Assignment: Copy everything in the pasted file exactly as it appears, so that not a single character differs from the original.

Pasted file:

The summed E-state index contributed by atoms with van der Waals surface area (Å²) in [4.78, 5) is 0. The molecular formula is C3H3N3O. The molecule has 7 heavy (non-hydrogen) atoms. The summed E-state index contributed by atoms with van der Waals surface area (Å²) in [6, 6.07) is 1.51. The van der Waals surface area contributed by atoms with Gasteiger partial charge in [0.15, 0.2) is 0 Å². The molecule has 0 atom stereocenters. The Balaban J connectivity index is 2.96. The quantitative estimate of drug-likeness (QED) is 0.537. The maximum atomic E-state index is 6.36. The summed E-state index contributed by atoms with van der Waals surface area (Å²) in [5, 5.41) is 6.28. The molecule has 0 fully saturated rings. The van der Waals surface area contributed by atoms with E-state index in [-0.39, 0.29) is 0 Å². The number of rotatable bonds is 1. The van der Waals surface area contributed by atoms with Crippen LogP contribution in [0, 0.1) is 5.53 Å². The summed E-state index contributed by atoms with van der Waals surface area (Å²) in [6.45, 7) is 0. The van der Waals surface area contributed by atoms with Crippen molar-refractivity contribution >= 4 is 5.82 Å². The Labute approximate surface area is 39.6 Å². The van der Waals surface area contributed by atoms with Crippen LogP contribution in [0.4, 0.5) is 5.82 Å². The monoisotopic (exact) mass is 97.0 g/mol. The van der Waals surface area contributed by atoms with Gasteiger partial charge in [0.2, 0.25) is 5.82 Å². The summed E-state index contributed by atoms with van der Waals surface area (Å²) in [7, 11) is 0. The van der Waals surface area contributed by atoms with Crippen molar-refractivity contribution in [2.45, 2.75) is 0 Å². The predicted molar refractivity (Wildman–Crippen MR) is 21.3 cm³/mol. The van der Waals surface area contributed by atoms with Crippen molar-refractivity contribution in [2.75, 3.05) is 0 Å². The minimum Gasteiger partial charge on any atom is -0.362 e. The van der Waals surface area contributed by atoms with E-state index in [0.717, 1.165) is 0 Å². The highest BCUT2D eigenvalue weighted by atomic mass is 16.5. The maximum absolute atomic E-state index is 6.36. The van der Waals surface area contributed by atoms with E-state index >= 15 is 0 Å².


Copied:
The summed E-state index contributed by atoms with van der Waals surface area (Å²) in [4.78, 5) is 0. The molecular formula is C3H3N3O. The molecule has 7 heavy (non-hydrogen) atoms. The summed E-state index contributed by atoms with van der Waals surface area (Å²) in [6, 6.07) is 1.51. The van der Waals surface area contributed by atoms with Gasteiger partial charge in [0.15, 0.2) is 0 Å². The molecule has 0 atom stereocenters. The Balaban J connectivity index is 2.96. The quantitative estimate of drug-likeness (QED) is 0.537. The maximum atomic E-state index is 6.36. The summed E-state index contributed by atoms with van der Waals surface area (Å²) in [5, 5.41) is 6.28. The molecule has 0 fully saturated rings. The van der Waals surface area contributed by atoms with E-state index in [-0.39, 0.29) is 0 Å². The number of rotatable bonds is 1. The van der Waals surface area contributed by atoms with Crippen LogP contribution in [0, 0.1) is 5.53 Å². The summed E-state index contributed by atoms with van der Waals surface area (Å²) in [6.45, 7) is 0. The van der Waals surface area contributed by atoms with Crippen molar-refractivity contribution >= 4 is 5.82 Å². The Labute approximate surface area is 39.6 Å². The van der Waals surface area contributed by atoms with Crippen LogP contribution in [0.4, 0.5) is 5.82 Å². The monoisotopic (exact) mass is 97.0 g/mol. The van der Waals surface area contributed by atoms with Gasteiger partial charge in [0.2, 0.25) is 5.82 Å². The summed E-state index contributed by atoms with van der Waals surface area (Å²) in [7, 11) is 0. The van der Waals surface area contributed by atoms with Crippen molar-refractivity contribution in [2.45, 2.75) is 0 Å². The predicted molar refractivity (Wildman–Crippen MR) is 21.3 cm³/mol. The van der Waals surface area contributed by atoms with Crippen molar-refractivity contribution in [2.75, 3.05) is 0 Å². The minimum Gasteiger partial charge on any atom is -0.362 e. The van der Waals surface area contributed by atoms with E-state index in [0.717, 1.165) is 0 Å². The highest BCUT2D eigenvalue weighted by atomic mass is 16.5. The maximum absolute atomic E-state index is 6.36. The van der Waals surface area contributed by atoms with E-state index >= 15 is 0 Å².